The plot was the fabrication of the former Catholic convert Titus Oates. But the paranoia aroused by the threat of Catholic insurrection, inflamed by the supposed murder of the magistrate Sir Edmund Berry Godfrey by popish assassins, led to the deaths of over 40 individuals, either executed, dying in prison or as fatalities resulting from violent assaults. This number included high profiles figures such as Edward Coleman, the Duke of York’s secretary, and Oliver Plunkett the Roman Catholic Archbishop of Armagh. Outside of the capital, the plot initiated what was virtually a pogrom against Roman Catholic priests. The nonconformist minister Philip Henry reported that two priests were hung, drawn and quartered, one at Denbigh and one at Chester “as were several others in other counties”.

Parliamentary schemes to prevent James from inheriting the throne were defeated by Charles II’s snap dissolution of the Oxford Parliament in 1681. The failure of “Exclusion” led some to take more desperate measures. In June 1685, shortly after the succession to the throne of his uncle James, Charles II’s eldest illegitimate son, the exiled Duke of Monmouth returned to England to lead an armed rebellion to seize the crown from the Catholic king. The Duke’s army, mainly made up of poor labourers, cloth workers and farmhands, was routed on the night of 5–6 July by the King’s professional forces at the Battle of Sedgemoor. Perhaps as much as a third of Monmouth’s 3,500 strong army may have been slaughtered in the battle. A further 50 or so rebels were executed without trial in its immediate aftermath. During the toasts following a raucous dinner party one of the King’s officers, Colonel Percy Kirke, “ordered several prisoners at Taunton to be hanged up; as every new health was drunk he had a fresh man turned off; and observing how they shaked their legs in the agonies of death, he called it dancing, and ordered music to play to them”.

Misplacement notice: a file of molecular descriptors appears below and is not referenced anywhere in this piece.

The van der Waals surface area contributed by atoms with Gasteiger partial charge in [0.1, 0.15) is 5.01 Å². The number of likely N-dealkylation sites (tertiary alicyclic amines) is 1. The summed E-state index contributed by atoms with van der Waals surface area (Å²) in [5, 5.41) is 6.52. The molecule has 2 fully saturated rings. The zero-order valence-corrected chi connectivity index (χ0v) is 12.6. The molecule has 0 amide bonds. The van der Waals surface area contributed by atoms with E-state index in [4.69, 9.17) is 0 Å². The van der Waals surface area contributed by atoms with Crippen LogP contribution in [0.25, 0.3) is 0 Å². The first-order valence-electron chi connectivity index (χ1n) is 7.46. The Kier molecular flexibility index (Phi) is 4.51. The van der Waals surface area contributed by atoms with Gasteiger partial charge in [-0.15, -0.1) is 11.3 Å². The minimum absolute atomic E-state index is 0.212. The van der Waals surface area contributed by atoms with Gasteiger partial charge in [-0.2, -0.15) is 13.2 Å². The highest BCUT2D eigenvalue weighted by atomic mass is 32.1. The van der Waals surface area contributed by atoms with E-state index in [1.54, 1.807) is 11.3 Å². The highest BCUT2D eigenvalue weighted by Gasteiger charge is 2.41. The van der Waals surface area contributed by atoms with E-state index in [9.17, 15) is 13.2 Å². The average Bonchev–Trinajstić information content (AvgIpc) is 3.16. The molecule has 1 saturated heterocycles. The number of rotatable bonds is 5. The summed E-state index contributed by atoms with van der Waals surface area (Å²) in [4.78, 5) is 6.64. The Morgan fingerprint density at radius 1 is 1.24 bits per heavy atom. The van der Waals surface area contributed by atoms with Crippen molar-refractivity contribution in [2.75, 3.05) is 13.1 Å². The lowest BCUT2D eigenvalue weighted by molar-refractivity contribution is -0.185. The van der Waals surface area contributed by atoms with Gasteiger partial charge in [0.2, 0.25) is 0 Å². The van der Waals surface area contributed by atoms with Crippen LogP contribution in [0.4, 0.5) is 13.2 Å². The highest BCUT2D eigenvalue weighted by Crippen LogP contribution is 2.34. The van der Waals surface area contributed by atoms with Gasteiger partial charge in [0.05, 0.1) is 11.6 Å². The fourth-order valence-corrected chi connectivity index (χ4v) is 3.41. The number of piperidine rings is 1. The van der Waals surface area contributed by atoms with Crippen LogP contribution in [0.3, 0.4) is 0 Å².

Monmouth himself was condemned to death without trial, via the device of a bill of attainder. It took five blows from the executioner’s axe to severe the Duke’s head from his body. Approximately 250 rebels were sentenced to be hung, drawn and quartered in the so-called Bloody Assizes. The salted, boiled and tarred quarters of executed rebels were hung up in towns across the south-west as grisly reminders of the penalties for treason, turning the region, in the words of one historian into a “vast anatomical museum”. A further 850 men were sentenced at the assizes to transportation, mainly to the West Indies. One of those transported to the Caribbean was the physician Henry Pitman. He escaped back to England after a Crusoe-esque adventure in which he had been marooned on a desert island with his own Man Friday, a Carib Indian, before he was rescued and eventually taken home by a privateer ship in need of his medical skills.